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What Abides: West Point In Afterthought by James Ryan

What Abides: West Point In Afterthought

by James Ryan

376 pages
Sixty years have passed since President John F. Kennedy spoke at my graduation from West Point. This is where my book begins. Days spent at West Point stand clearly in my mind.

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Category: Biography:Historical
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About the Book
What abides over the sixty years since President John F. Kennedy spoke at my graduation from West Point. This is where What Abides begins. Days spent at West Point stand clearly in my mind. I can envision my daily life as a cadet: a bed made taut as a trampoline, spit-shined shoes, and a sworn oath to absolute honesty. No lying, no cheating, no stealing, no locks, no keys.

We woke in the early morning to bugles and drums. Another day in which to excel. Heavy academics and tough physical training ensued. We might be ordered to climb a flimsy ladder to the gymnasium rafters. We would leap into the swimming pool, all part of the survival swimming class. Academic classes, physical training, year-round competitive sports, sometimes an afternoon parade. Evenings we study. But West Point is more than this.

One day in June, President Eisenhower visited the barracks. I, on duty, greeted him and, improbably, we shared a joke together. Wintertime at West Point is dubbed Gloom Period. So the marching band played pop tunes and jazz in the mess hall to cheer us. Cadets also marked the world outside West Point. We traveled to an army base in Alabama. Our one Black classmate in the total class of six hundred met the real-world shock of Jim Crow racism. When we paraded down Fifth Avenue in New York City for the last time, we couldn't know that ninety cadets marching would die in Vietnam. What Abides is about a brotherhood, forged in rigorous training, devoted to living honorable lives.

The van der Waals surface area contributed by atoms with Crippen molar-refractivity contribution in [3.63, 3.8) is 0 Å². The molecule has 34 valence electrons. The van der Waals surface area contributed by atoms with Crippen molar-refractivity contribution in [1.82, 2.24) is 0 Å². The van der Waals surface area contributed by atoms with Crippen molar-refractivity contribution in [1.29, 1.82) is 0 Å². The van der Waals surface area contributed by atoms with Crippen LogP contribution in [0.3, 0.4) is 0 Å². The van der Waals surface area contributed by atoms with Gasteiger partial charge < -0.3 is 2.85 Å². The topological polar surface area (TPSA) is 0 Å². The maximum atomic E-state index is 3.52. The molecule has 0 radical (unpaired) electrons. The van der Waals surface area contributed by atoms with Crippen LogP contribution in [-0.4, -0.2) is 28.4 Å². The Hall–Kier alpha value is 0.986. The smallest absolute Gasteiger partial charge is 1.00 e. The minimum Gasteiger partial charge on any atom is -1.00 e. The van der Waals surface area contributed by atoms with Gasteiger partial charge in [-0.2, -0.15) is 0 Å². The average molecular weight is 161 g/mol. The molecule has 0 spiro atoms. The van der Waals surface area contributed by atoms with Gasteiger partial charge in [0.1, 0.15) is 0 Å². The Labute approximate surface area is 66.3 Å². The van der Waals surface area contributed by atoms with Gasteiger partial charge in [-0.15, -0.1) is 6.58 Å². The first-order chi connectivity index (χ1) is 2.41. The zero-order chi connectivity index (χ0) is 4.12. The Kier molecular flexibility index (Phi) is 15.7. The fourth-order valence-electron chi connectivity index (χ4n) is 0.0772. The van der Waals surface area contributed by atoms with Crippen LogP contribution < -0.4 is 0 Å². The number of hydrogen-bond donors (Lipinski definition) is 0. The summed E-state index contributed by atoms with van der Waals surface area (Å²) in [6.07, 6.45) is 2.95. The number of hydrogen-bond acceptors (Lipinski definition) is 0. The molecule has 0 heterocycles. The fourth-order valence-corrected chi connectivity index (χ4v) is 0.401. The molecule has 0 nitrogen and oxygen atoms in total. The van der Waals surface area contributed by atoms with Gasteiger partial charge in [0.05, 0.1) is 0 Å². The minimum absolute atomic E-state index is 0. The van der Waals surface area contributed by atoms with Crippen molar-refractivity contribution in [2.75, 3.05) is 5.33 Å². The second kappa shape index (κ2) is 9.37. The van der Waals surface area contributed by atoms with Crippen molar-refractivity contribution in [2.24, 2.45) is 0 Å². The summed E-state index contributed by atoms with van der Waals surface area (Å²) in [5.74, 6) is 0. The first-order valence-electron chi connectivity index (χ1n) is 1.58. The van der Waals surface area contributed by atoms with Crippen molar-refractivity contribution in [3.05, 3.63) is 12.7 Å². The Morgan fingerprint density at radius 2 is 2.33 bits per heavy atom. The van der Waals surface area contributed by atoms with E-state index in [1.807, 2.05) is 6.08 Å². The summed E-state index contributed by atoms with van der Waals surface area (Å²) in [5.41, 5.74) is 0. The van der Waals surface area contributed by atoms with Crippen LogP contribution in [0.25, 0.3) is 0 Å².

Our parade in New York brought memories of applauding crowds, the grand backdrops of Central Park and Fifth Avenue. My looking out over New York harbor brought thoughts of why and how I attended West Point. Born during World War II, the triumphant victory subsumed the nation during my youth. The entry process was intensely competitive. The official catalogue warned that admission requirements were "somewhat" different from other colleges. Indeed they were.

Oh that first day at West Point! With shocking suddenness military discipline was imposed by upperclassmen. We left our homes as our parents' children. By late afternoon, shorn of hair, we were marching in cadence and had sworn an oath of cadetship.

In name West Point cadets, there remained much to learn. We were taught to make our beds, shine our shoes and march, all the West Point way. We ate sitting at attention. We memorized vast quantities of material from the obtuse definition of the word "discipline" to the mess hall's daily meal menu. Indeed it was all somewhat different.

What Abides unearths other aspects of West Point. Why the ignoring of Baron von Steuben in the founding of the real Colonial Army and military academies? The very model of a soldier/adviser, he seems curiously marginalized at West Point. Then there is Robert Strange McNamara. Not a West Point graduate but actually its nemesis. He considered his mentor, Curtis "Bombs Away" LeMay, as one of the best military commanders. Together, following orders, this disastrous duo had set ablaze the primarily wooden cities of Japan. A warm-up to the coming tragedies of Hiroshima and Nagasaki. For West Pointers, where is the honor in civilian slaughter?

McNamara pulled out all his bombing stops in Vietnam. He said there were no experts available to guide him and that Vietnam was "terra incognita." This was the great lie that helped kill hundreds of thousands of Vietnamese. Did anyone, West Point graduate or not, think about the war crimes of bombing civilians? It prevails today.

Also consider West Point throughout its history. Dubbed The Long Gray Line, one family can span a century of graduates. What Abides explains such a family. It also shows an example of West Point in the classroom as it analyzes leadership in times of war, peace and cold war.

All this and much more is what abides for me.


I did want to tell you how impressed I was with your work and that you should work on it. You have a strong way of telling a story while keeping it observant and tender.
- Frank McCourt, author of Angela's Ashes, personal note to me dated March 25, 1998 about what became the Lost One chapter of What Abides.



About the Author
James Ryan JAMES RYAN was born and raised in The Bronx, New York. A graduate of the United States Military Academy at West Point, he holds a Master of Fine Arts degree from Columbia University. His poetry, short fiction, literary criticism, and political commentary have appeared in numerous publications. He was a columnist for Aydinlik Daily, a newspaper in Istanbul, Turkey.



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